Rachel Andrew talks about this in her post HTML, CSS, and our vanishing industry entry points.

the entry point more recently for non-traditionally educated people has been the bootcamps. They are typically teaching a framework-heavy style of development which gets students as quickly as possible up to speed with the technologies most likely to get them a job. However, I see from the questions I get from those who have been through that type of training, the basics are often glossed over at best.

Rachel Andrew, HTML, CSS, and our vanishing industry entry points

Since then I’ve been called many things:

  • UI developer
  • UX developer
  • experience designer
  • software engineer
  • front end developer
  • UX engineer
  • service designer
  • user-centered designer

The list seems endless.

The website designers I worked with from around 2007 to 2010 are also now working in a range of different professions. Some are developers, some are designers, one is a creative lead, some are search engine optimization specialists and some are project managers.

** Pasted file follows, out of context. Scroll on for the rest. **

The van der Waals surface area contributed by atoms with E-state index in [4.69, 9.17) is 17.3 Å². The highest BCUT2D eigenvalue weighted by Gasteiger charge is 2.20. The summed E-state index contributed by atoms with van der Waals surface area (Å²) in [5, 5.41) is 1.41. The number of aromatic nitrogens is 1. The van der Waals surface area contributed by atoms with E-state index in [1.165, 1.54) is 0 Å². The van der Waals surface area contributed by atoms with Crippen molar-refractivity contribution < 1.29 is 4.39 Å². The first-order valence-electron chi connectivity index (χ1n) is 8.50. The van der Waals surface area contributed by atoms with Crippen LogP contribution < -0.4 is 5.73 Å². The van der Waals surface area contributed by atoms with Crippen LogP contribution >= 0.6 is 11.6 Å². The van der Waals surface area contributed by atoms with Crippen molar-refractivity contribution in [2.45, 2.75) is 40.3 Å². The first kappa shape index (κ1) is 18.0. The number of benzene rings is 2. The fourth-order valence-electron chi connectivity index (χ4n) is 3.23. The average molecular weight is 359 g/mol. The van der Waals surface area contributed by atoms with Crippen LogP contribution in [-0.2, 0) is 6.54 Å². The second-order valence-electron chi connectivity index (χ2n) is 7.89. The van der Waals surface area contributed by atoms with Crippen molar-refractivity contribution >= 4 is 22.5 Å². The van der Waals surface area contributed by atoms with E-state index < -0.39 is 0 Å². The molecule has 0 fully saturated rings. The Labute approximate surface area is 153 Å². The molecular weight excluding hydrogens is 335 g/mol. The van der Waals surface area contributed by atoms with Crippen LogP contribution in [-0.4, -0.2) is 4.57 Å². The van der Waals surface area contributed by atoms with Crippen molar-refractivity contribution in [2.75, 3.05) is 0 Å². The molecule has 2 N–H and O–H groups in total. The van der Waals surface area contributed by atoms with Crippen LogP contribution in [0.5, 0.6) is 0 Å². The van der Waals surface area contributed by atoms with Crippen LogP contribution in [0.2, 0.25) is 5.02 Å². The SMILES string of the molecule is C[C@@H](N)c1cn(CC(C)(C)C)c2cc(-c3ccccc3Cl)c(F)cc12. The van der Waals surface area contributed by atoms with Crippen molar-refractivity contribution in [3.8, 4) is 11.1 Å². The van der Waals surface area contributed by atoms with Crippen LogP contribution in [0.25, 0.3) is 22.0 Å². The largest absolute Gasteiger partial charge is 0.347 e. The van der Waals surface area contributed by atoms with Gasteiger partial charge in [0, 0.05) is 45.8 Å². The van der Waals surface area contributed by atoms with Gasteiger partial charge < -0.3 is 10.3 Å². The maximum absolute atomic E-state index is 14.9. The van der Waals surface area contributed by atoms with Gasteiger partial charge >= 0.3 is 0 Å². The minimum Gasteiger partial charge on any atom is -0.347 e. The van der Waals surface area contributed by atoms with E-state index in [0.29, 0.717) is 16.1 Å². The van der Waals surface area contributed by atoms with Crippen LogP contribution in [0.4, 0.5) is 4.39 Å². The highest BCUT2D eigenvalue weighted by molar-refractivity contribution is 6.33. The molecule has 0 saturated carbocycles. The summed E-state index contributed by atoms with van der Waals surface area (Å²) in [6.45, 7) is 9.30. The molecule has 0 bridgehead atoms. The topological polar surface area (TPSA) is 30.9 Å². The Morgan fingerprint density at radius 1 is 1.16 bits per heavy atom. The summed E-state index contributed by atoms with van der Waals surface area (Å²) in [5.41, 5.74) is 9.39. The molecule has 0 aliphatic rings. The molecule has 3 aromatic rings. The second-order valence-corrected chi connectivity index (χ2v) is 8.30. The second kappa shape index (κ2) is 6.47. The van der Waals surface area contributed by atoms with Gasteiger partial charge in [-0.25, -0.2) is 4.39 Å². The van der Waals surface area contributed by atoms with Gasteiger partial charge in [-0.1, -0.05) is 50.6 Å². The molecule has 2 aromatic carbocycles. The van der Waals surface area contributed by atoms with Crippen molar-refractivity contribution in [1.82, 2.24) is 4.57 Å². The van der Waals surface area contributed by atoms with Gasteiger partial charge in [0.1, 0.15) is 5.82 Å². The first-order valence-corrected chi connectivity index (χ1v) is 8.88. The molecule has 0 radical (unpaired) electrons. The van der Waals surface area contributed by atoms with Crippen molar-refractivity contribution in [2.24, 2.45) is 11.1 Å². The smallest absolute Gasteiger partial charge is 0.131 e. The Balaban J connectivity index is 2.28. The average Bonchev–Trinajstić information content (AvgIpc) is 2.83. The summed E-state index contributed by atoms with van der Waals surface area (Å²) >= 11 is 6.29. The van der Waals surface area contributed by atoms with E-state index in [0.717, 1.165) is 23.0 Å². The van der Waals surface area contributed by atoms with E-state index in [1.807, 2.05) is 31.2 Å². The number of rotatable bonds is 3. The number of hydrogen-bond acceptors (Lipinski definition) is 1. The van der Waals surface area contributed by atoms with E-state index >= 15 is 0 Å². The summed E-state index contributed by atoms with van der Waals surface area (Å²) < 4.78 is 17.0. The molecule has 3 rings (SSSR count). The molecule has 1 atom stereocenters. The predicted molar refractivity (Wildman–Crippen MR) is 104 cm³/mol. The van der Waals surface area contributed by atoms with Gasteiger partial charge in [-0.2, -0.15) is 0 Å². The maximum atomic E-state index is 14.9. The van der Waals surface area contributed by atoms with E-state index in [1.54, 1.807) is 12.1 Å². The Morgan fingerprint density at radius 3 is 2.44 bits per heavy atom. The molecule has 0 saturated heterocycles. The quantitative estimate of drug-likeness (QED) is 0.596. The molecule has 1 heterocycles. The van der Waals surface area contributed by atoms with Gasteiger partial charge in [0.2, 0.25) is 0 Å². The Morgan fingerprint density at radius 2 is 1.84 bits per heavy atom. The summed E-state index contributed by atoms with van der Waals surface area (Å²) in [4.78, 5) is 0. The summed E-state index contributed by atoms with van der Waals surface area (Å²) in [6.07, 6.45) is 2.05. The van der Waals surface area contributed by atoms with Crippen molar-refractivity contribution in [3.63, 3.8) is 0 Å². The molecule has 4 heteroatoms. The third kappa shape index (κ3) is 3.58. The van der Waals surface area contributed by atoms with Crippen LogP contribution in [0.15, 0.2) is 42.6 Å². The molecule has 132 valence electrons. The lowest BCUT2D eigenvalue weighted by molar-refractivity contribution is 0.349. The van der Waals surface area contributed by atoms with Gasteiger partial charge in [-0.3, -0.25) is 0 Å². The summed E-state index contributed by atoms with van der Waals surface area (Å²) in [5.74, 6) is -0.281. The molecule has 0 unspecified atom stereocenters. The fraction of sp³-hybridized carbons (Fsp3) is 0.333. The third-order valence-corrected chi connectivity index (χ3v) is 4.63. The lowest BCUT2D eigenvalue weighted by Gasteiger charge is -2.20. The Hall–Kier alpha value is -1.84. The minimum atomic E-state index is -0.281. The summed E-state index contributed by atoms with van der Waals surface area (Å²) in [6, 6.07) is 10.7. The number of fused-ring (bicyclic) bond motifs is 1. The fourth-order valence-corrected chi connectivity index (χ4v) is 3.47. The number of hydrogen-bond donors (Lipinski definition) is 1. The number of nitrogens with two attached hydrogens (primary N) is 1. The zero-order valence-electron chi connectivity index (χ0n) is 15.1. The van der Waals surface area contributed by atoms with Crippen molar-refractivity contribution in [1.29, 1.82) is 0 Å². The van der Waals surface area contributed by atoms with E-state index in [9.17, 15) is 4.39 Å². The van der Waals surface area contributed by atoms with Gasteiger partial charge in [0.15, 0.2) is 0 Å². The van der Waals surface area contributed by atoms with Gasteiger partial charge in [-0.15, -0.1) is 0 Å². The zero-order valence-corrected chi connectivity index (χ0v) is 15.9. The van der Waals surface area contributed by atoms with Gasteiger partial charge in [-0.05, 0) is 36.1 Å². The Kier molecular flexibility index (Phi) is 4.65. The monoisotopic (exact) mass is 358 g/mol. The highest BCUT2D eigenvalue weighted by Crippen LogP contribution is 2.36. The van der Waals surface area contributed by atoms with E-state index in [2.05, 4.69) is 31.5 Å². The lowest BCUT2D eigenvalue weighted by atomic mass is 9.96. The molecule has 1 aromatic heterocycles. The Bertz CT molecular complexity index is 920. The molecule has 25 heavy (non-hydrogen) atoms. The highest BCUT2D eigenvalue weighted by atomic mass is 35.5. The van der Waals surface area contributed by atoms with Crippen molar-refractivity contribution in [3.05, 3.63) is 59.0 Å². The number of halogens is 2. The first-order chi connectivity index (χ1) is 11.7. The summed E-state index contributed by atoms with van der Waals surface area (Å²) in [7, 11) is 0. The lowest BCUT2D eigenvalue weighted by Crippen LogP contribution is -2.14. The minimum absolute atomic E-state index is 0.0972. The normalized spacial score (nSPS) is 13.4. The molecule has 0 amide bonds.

The breadth of this split shows how many job roles were intertwined into the ‘website designer’ title.

Front End Developer

As it became increasingly difficult to remain proficient in all areas of website design I began to focus more on HTML and CSS, and as a result kind of drifted into a front end developer role.

I started to learn jQuery and then JavaScript as well as build tools like Grunt then Gulp and version control like SVN than Git. For a time I really enjoyed this and was able to pick up new things pretty quickly, but the new things just kept coming.